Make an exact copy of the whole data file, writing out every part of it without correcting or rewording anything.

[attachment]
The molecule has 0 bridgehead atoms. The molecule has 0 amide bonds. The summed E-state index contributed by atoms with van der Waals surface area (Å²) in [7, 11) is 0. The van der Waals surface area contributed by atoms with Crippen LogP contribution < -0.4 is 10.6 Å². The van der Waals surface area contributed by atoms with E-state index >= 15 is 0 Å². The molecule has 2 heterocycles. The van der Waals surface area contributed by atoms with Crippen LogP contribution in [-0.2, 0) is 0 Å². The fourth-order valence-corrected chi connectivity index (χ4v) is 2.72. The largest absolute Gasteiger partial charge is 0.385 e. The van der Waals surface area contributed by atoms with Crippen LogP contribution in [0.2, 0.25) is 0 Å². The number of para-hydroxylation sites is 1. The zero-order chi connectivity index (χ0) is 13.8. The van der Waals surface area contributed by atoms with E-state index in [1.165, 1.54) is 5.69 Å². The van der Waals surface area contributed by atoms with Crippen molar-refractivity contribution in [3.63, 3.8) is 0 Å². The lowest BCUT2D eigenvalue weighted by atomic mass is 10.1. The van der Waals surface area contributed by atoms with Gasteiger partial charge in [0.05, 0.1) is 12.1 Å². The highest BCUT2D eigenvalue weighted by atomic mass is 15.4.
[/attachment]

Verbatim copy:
The molecule has 0 bridgehead atoms. The molecule has 0 amide bonds. The summed E-state index contributed by atoms with van der Waals surface area (Å²) in [7, 11) is 0. The van der Waals surface area contributed by atoms with Crippen LogP contribution < -0.4 is 10.6 Å². The van der Waals surface area contributed by atoms with E-state index >= 15 is 0 Å². The molecule has 2 heterocycles. The van der Waals surface area contributed by atoms with Crippen LogP contribution in [-0.2, 0) is 0 Å². The fourth-order valence-corrected chi connectivity index (χ4v) is 2.72. The largest absolute Gasteiger partial charge is 0.385 e. The van der Waals surface area contributed by atoms with Crippen LogP contribution in [0.2, 0.25) is 0 Å². The number of para-hydroxylation sites is 1. The zero-order chi connectivity index (χ0) is 13.8. The van der Waals surface area contributed by atoms with E-state index in [1.165, 1.54) is 5.69 Å². The van der Waals surface area contributed by atoms with Crippen molar-refractivity contribution in [3.63, 3.8) is 0 Å². The lowest BCUT2D eigenvalue weighted by atomic mass is 10.1. The van der Waals surface area contributed by atoms with Gasteiger partial charge in [0.05, 0.1) is 12.1 Å². The highest BCUT2D eigenvalue weighted by atomic mass is 15.4.